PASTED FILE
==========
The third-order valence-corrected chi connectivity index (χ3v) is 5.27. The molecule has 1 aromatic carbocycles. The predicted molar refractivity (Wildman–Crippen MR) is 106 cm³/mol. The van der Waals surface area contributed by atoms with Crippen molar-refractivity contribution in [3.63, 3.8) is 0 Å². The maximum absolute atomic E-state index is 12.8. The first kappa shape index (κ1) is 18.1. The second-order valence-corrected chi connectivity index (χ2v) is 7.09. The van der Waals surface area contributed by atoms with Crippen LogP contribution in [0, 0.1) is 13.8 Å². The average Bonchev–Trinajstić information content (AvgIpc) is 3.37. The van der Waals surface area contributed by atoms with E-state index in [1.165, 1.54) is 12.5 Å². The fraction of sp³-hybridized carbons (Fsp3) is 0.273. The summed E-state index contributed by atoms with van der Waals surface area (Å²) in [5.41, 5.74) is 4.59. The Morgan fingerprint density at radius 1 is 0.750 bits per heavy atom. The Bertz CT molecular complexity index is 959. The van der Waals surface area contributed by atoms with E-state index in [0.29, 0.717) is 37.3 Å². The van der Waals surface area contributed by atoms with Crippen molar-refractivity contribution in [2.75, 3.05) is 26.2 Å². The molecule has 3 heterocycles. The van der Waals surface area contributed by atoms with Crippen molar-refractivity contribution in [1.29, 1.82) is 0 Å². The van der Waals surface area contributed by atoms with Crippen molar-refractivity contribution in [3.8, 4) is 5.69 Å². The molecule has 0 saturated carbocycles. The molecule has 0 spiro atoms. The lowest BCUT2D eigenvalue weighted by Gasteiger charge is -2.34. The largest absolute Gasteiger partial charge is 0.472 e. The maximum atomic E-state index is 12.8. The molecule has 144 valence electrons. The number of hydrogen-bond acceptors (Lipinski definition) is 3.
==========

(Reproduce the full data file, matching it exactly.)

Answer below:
The third-order valence-corrected chi connectivity index (χ3v) is 5.27. The molecule has 1 aromatic carbocycles. The predicted molar refractivity (Wildman–Crippen MR) is 106 cm³/mol. The van der Waals surface area contributed by atoms with Crippen molar-refractivity contribution in [3.63, 3.8) is 0 Å². The maximum absolute atomic E-state index is 12.8. The first kappa shape index (κ1) is 18.1. The second-order valence-corrected chi connectivity index (χ2v) is 7.09. The van der Waals surface area contributed by atoms with Crippen LogP contribution in [0, 0.1) is 13.8 Å². The average Bonchev–Trinajstić information content (AvgIpc) is 3.37. The van der Waals surface area contributed by atoms with E-state index in [1.165, 1.54) is 12.5 Å². The fraction of sp³-hybridized carbons (Fsp3) is 0.273. The summed E-state index contributed by atoms with van der Waals surface area (Å²) in [5.41, 5.74) is 4.59. The Morgan fingerprint density at radius 1 is 0.750 bits per heavy atom. The Bertz CT molecular complexity index is 959. The van der Waals surface area contributed by atoms with E-state index in [0.29, 0.717) is 37.3 Å². The van der Waals surface area contributed by atoms with Crippen molar-refractivity contribution in [2.75, 3.05) is 26.2 Å². The molecule has 3 heterocycles. The van der Waals surface area contributed by atoms with Crippen molar-refractivity contribution in [1.29, 1.82) is 0 Å². The van der Waals surface area contributed by atoms with Crippen molar-refractivity contribution in [3.8, 4) is 5.69 Å². The molecule has 0 saturated carbocycles. The molecule has 0 spiro atoms. The lowest BCUT2D eigenvalue weighted by Gasteiger charge is -2.34. The largest absolute Gasteiger partial charge is 0.472 e. The maximum atomic E-state index is 12.8. The molecule has 144 valence electrons. The number of hydrogen-bond acceptors (Lipinski definition) is 3.